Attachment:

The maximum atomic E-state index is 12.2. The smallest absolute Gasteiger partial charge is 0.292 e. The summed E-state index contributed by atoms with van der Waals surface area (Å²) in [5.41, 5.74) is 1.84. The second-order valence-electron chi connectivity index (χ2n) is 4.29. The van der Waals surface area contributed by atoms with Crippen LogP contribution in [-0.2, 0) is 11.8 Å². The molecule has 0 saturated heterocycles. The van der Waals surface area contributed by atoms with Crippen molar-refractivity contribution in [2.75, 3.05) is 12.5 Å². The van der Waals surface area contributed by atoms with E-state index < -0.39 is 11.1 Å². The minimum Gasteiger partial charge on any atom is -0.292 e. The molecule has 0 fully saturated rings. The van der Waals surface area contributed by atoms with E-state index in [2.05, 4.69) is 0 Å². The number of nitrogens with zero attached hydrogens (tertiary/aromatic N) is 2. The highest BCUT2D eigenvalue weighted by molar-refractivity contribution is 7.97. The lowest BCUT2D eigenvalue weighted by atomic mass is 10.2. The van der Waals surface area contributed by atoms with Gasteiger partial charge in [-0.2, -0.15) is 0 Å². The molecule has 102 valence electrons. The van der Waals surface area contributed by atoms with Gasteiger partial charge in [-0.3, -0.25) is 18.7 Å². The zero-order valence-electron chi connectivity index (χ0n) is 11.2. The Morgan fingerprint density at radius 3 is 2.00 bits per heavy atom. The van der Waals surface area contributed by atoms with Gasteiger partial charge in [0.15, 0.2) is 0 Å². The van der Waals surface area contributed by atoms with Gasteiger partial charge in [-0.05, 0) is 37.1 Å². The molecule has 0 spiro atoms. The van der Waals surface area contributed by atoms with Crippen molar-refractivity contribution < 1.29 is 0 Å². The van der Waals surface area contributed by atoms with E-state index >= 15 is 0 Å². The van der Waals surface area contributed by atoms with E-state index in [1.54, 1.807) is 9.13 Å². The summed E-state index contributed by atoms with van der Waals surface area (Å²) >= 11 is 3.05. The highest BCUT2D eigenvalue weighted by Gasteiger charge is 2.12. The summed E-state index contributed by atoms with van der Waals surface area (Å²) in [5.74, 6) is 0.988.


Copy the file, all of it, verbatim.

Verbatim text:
The maximum atomic E-state index is 12.2. The smallest absolute Gasteiger partial charge is 0.292 e. The summed E-state index contributed by atoms with van der Waals surface area (Å²) in [5.41, 5.74) is 1.84. The second-order valence-electron chi connectivity index (χ2n) is 4.29. The van der Waals surface area contributed by atoms with Crippen LogP contribution in [-0.2, 0) is 11.8 Å². The molecule has 0 saturated heterocycles. The van der Waals surface area contributed by atoms with Crippen molar-refractivity contribution in [2.75, 3.05) is 12.5 Å². The van der Waals surface area contributed by atoms with E-state index < -0.39 is 11.1 Å². The minimum Gasteiger partial charge on any atom is -0.292 e. The molecule has 0 fully saturated rings. The van der Waals surface area contributed by atoms with E-state index in [2.05, 4.69) is 0 Å². The number of nitrogens with zero attached hydrogens (tertiary/aromatic N) is 2. The highest BCUT2D eigenvalue weighted by molar-refractivity contribution is 7.97. The lowest BCUT2D eigenvalue weighted by atomic mass is 10.2. The van der Waals surface area contributed by atoms with Gasteiger partial charge in [-0.2, -0.15) is 0 Å². The molecule has 102 valence electrons. The van der Waals surface area contributed by atoms with Gasteiger partial charge in [-0.3, -0.25) is 18.7 Å². The zero-order valence-electron chi connectivity index (χ0n) is 11.2. The Morgan fingerprint density at radius 3 is 2.00 bits per heavy atom. The van der Waals surface area contributed by atoms with Gasteiger partial charge in [0.15, 0.2) is 0 Å². The van der Waals surface area contributed by atoms with Gasteiger partial charge in [-0.05, 0) is 37.1 Å². The molecule has 0 spiro atoms. The van der Waals surface area contributed by atoms with Crippen molar-refractivity contribution < 1.29 is 0 Å². The van der Waals surface area contributed by atoms with E-state index >= 15 is 0 Å². The van der Waals surface area contributed by atoms with E-state index in [1.54, 1.807) is 9.13 Å². The summed E-state index contributed by atoms with van der Waals surface area (Å²) >= 11 is 3.05. The highest BCUT2D eigenvalue weighted by Gasteiger charge is 2.12. The summed E-state index contributed by atoms with van der Waals surface area (Å²) in [5.74, 6) is 0.988.